Royalty-stacking clauses

When negotiating royalty-stacking clauses, make sure you don't get fleeced!

When negotiating royalty-stacking clauses, make sure you don’t get fleeced!

One of the pleasures of teaching is learning from your audience. This happened in abundance recently when IP Draughts, presently in Australia, delivered his advanced IP licensing course to a group of in-house lawyers and licensing managers. In fact, he delivered the course twice to the same organisation: last Friday to a team in their close-to-Sydney office, and yesterday to another team in their close-to-Melbourne office.

IP Draughts’ knowledge of Australian suburbs has increased greatly, but this posting will focus on legal issues rather than the architecture of Melbourne bungalows, or the surprise felt by a Brit who learns that St Kilda is close to Richmond.

Royalty-stacking refers to the situation where a licensee must pay royalties to multiple parties in order to commercialise a product. The royalties are said to be stacked, one on top of another. A licensee may seek to negotiate a clause in his first licence agreement, stating that if he has to pay a royalty to another IP owner, the royalties payable under the first licence agreement will be reduced. These clauses are known as royalty-stacking clauses.

Two key issues arise when such clauses are negotiated:

  1. In what circumstances will the clause operate. In particular, is its operation limited to the situation where the licensee must obtain the third party licence in order to practise the intellectual property licensed under the first agreement? Alternatively, may the clause apply even where the third party licence relates to “add-on” technology that is not strictly required in order to practise the licensed IP under the first agreement but which is useful for the final marketed product? Usually, a licensor will wish to limit the clause to the first of these alternatives. An example of the latter alternative might be where the first licence is in respect of a pharmaceutical drug, and the licensee combines the drug with a drug-delivery technology, licensed under the second agreement.
  2. What is the formula for making deductions from the first royalty? Is all or only a part of the third party royalty deducted (eg 50%)? Is it deducted from net sales or directly from the first royalty? Is it subject to a cap or floor, eg that the first royalty should not be reduced by more than 50%?

Licence agreements vary significantly in how they address these issues, and not all licence agreements have royalty-stacking clauses. In IP Draughts’ experience, some parties negotiate tailored clauses while others rely on what they perceive to be a “standard” clause, culled from some earlier agreement or templeate.

Whatever the clause says, if enough money is at stake its correct interpretation may be litigated: see the leading UK case of Cambridge Antibody Technology v Abbott, decided in about 2003 (look it up on Google) which concerned a royalty-stacking clause in a licence agreement in respect of the market-leading product known as HUMIRA.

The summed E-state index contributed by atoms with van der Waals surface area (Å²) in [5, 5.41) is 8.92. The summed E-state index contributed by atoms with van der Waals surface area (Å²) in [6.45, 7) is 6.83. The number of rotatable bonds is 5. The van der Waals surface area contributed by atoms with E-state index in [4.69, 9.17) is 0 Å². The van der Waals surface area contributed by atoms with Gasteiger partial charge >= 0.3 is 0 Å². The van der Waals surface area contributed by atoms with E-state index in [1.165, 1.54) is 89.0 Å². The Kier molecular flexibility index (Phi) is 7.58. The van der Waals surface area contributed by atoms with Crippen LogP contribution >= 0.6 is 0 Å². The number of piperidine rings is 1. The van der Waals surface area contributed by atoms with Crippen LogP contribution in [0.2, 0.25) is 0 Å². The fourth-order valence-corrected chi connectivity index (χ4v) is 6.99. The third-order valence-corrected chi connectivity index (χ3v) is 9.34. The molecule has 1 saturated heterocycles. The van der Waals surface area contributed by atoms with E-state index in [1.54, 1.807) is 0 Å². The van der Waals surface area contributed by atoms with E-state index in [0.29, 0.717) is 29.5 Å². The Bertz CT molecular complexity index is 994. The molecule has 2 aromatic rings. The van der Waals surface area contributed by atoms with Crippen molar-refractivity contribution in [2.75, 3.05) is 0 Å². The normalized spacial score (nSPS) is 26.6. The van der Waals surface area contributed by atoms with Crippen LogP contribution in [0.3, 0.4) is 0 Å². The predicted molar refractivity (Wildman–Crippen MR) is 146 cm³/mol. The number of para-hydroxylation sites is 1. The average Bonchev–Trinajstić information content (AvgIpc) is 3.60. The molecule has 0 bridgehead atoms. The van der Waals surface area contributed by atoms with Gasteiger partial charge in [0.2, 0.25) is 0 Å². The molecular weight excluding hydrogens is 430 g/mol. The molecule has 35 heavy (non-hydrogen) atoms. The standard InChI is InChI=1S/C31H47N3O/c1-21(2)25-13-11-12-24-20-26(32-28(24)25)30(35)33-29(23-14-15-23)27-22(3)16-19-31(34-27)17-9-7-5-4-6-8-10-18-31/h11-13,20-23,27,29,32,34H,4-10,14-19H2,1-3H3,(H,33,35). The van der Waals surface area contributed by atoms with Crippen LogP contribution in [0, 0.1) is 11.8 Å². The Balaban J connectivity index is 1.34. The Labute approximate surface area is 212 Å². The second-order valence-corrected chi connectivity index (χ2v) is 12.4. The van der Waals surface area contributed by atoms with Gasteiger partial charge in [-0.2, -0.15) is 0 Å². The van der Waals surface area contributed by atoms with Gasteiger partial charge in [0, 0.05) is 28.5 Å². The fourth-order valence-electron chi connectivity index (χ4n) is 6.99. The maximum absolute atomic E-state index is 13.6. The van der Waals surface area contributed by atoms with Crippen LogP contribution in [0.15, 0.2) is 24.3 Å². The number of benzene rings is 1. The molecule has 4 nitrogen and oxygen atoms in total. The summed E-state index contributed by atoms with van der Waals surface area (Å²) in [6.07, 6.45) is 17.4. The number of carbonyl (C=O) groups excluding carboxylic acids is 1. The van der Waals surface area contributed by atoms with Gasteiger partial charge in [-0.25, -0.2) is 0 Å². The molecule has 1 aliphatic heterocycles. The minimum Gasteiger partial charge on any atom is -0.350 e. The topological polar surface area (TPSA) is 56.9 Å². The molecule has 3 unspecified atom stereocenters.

In IP Draughts’ Australian talks, several interesting points came up in discussion that he had not fully considered before. From a licensor’s perspective:

  1. Should the licensee be required to satisfy the first licensor that he needed to take the second licence and that the terms of the second licence were appropriate? Should the first licensor be involved in the negotiation of the second license between the second licensor and the licensee, to ensure that the first licensor is not financially disadvantaged? (IP Draughts perceives a danger that if this is insisted upon, it may make the licensee inclined to put more of the onus on the first licensor to “sort out” third party IP problems.)
  2. Should the first licensor have a right to audit the terms of the second licence to ensure that the correct deductions have been made? How will this be affected by the confidentiality terms of the second licence? Will the second licensee be willing to have the terms of its agreement disclosed to the first licensor?
  3. Do these royalty stacking clauses make the assumption that deductions have to be made from the “first” licence agreement (in which the clause appears)? Are there situations in which it should be the other way around, ie any deductions should be made from the other licence agreement?

To IP Draughts’ mind, these are all good questions, which are not always addressed in negotiations. Readers, what is your experience? Should these clauses get more tailored negotiation than they typically receive at present? How, in your view, should they be structured? Should they be included at all?

3 Comments

Filed under Contract drafting, Intellectual Property

3 responses to “Royalty-stacking clauses

  1. Probably not of general interest, but royalty stacking is a common issue in vaccine technology licences, where the finished product may incorporate proprietary antigens from both the licensee and other licensors. Usually can be satisfied by a proportional split (say 4 antigens, licensor gets 25% of the agreed net royalty). Can become more contentious when enabling technology (adjuvant, replication vector, delivery system) is involved.

  2. Reblogged this on IP Draughts and commented:

    This week’s golden oldie – royalty-stacking clauses.

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